Unlocking the World

Travel to Australia during Covid-19: What you need to know before you go

CNN StaffUpdated 1st October 2021
Australia's tough border controls have worked in its favor during the pandemic.
Editor's Note — Coronavirus cases are in flux across the globe. Health officials caution that staying home is the best way to stem transmission until you're fully vaccinated. Below is information on what to know if you still plan to travel, last updated on October 1.
(CNN) — If you're planning a trip to Australia, here's what you'll need to know and expect if you want to visit during the global coronavirus pandemic.

The basics

As one of the countries to have performed better in the pandemic, Australia's borders are still closed. After murmurs that visitors may be allowed to trickle in by the end of 2021, the government is now suggesting it will be 2022 at the earliest. On May 12, Qantas announced it was canceling international flights (other than to New Zealand) until December 20, 2021. A travel bubble with New Zealand started April 19 -- although on July 22 it was suspended for eight weeks, and has now been paused until the end of the year.
Within Australia, travel from New South Wales is currently paused, and major cities are under lockdown as the country battles the Delta variant which is now taking a grip on a country that until now had been largely unaffected.
However, it's not all about closures. The Australian government has announced that fully vaccinated residents will be allowed to travel out of the country starting in November, facing quarantine on return. The new policy will start with areas holding the highest vaccination rates. Tourists to Australia are not yet allowed.

What's on offer

Are you looking for wild open spaces? World-class beaches? A thrumming food and drinks scene? Australia has all of that in spades. From Uluru to the Sydney Opera House, its icons span the Outback to the cities, sacred spaces to cultural centers. Plus, of course, there's that laidback, beach-driven lifestyle.

Who can go

Only Australian citizens and returning permanent residents, their immediate family, and travelers with exemptions can enter. Those claiming exemptions must apply to the Australia authorities. Transit passengers are allowed, if connecting from the same airport. If your transit includes an overnight, you will be put up at a designated quarantine facility and must remain there until your next flight. You may need a visa for transits of more than eight hours.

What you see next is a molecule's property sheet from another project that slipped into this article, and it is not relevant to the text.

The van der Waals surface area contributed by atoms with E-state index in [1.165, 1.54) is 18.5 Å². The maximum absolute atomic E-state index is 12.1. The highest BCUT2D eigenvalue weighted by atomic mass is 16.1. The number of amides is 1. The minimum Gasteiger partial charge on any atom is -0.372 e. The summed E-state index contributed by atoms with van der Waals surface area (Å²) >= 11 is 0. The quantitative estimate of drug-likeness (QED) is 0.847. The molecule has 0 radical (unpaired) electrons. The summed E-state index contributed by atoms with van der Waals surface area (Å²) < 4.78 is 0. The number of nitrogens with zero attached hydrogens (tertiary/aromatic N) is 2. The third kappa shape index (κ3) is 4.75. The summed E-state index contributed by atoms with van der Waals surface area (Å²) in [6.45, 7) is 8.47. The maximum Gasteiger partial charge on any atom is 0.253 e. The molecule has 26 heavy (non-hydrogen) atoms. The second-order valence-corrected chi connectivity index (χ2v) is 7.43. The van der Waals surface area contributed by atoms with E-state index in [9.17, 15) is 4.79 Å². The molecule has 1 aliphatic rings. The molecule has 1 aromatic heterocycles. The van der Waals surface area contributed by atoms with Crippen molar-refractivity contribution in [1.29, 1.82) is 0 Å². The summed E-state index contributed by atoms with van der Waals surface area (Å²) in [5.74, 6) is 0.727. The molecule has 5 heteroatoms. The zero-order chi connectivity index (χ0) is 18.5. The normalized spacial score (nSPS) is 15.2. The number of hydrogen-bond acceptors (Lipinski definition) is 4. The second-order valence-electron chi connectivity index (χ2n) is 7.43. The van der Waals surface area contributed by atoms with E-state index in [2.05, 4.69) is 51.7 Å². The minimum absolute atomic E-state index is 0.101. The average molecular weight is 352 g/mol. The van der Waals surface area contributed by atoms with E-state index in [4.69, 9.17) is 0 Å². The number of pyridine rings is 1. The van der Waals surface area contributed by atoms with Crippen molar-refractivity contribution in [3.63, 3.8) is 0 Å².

The long-awaited "travel bubble" between Australia and New Zealand began April 19 but has now been paused until the end of the year, following the arrival of the Delta variant.
For more information on the bubble, see here.
On June 2, Prime Minister Scott Morrison hinted that the travel bubble could be widened out to Pacific islands -- possibly including Fiji. Morrison had also suggested earlier in 2021 that the priority in future would be to allow vaccinated Australians to fly in and out of the country.
Indeed, on September 30, the government announced a first step in the easing of border restrictions. Residents will be allowed to travel outside the country from November, as long as they are fully vaccinated and quarantine on their return.
On June 10, Australia and Singapore held talks about the possibility of starting a travel bubble. However, the Singapore government has suggested that a majority of both states' populations would have to be vaccinated before this begun. As of October 1, just over 44% of the population has been vaccinated.

Entry requirements

All arrivals and transit passengers other than those traveling from New Zealand must show a negative PCR test taken within 72 hours before departure, before boarding. On arrival, all travelers must quarantine for 14 days at a designated facility -- including Australian citizens. This is likely to be at your own expense -- prices depend on the state or territory.
Passengers from some destinations in the Pacific may present a test taken within 96 hours of departure.
The bubble with New Zealand is currently paused till the end of the year, but when it returns, passengers won't be allowed to travel if they had a positive Covid-19 test in the previous 14 days or present flu-like symptoms. They must also have spent the 14 days before departure in either Australia or New Zealand.

US CDC Travel Advisory:

Level 1: Low. You should be fully vaccinated before traveling. There have been 107,181 cases and 1,311 deaths as of October 1.

Useful links

Our recent coverage

Australia is a country of superlatives. Start with our list of essential places to go, or check out what we think are the most beautiful places in Australia. Are you really into Instagram? You'll want to visit Perth, and its specially designated Instagram shed.
And if you're feeling sentimental, here's a story about a couple who met by chance on Byron Bay.